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Re: link to us: viral marketing

From: David Woolley <david@djwhome.demon.co.uk>
Date: Tue, 20 Jan 2004 20:22:33 +0000 (GMT)
Message-Id: <200401202022.i0KKMXD03334@djwhome.demon.co.uk>
To: w3c-wai-ig@w3.org

> I don't know which sites you visit, but i find it very rare these days 

Scientific and  technical (generally not written by businesses), search
engines (Google doesn't seem to have one), news (neither BBC nor The
Register seem to have one), e-commerce, language learning resources.

> not to see a favicon in the address bar, some of these are truly 

Looking at my favourites, I seem to have exactly one with a favicon,
and that's on an amateur site and looks like it there to play with
having one, rather than to brand the site.

> excellent, for instance Lego. It seems unlikely that anyone would make 
> a legal case for removing them from an external website, that was using 
> them as a link.

I am sure MacDonalds would sue any of the anti-MacDonalds sites that
used the icon in any way.  I suspect favicons get through the legal
department because the expectation is that they will not be included
in third party content.

> However their size is small and they don't scale well.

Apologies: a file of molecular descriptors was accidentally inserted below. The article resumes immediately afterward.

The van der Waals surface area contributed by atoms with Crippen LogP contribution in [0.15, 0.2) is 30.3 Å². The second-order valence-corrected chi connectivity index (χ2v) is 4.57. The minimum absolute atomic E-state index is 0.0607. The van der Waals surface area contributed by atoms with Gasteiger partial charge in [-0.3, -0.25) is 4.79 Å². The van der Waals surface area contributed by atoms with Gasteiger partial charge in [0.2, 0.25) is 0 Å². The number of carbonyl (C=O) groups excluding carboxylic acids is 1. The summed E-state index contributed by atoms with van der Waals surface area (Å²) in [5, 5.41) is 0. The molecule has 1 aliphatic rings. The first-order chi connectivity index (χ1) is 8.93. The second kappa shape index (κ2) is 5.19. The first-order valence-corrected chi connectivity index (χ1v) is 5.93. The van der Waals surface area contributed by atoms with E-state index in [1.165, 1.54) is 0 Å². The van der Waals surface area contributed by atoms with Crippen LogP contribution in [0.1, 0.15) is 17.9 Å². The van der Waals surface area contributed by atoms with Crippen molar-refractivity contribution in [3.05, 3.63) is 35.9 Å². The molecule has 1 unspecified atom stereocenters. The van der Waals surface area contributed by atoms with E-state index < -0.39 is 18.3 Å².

favicons are, in a proprietory format that is designed to
contain multiple image sizes.  The peepo one is broken as it
only has a 16x16 icon, but normal ones would also contain 
32x32 one, which is one of the sizes used by Windows on the
main desk top.  Try dragging a few from the address bar onto the
desk top.

Like many things that you ask for, businesses actually like graphical
logos, but they don't like other people using them, and largely have
quite large documents describing how they may be used.  If they
are not heavily used in incoming links, it isn't because the target
businesses don't like the use of graphics.

As universal languages, they are poor; any one individual tends to have
a small, specialised vocabulary (a large proportion of advertising
spending is aimed at displacing the competitors' from that vocabulary)
and they have very complex meanings (most of the rest of advertising is
about trying to attach connotations to them).  Except when used on
investor relations documents, they are not about naming the company (at
one time one of the main UK electronics/photography high street stores
used to have a fake oriental brand name for what where really just its
own brand goods from anonymous sources - I don't think the general
public was expected to realise that the brand belonged to them).
Received on Tuesday, 20 January 2004 15:28:00 UTC

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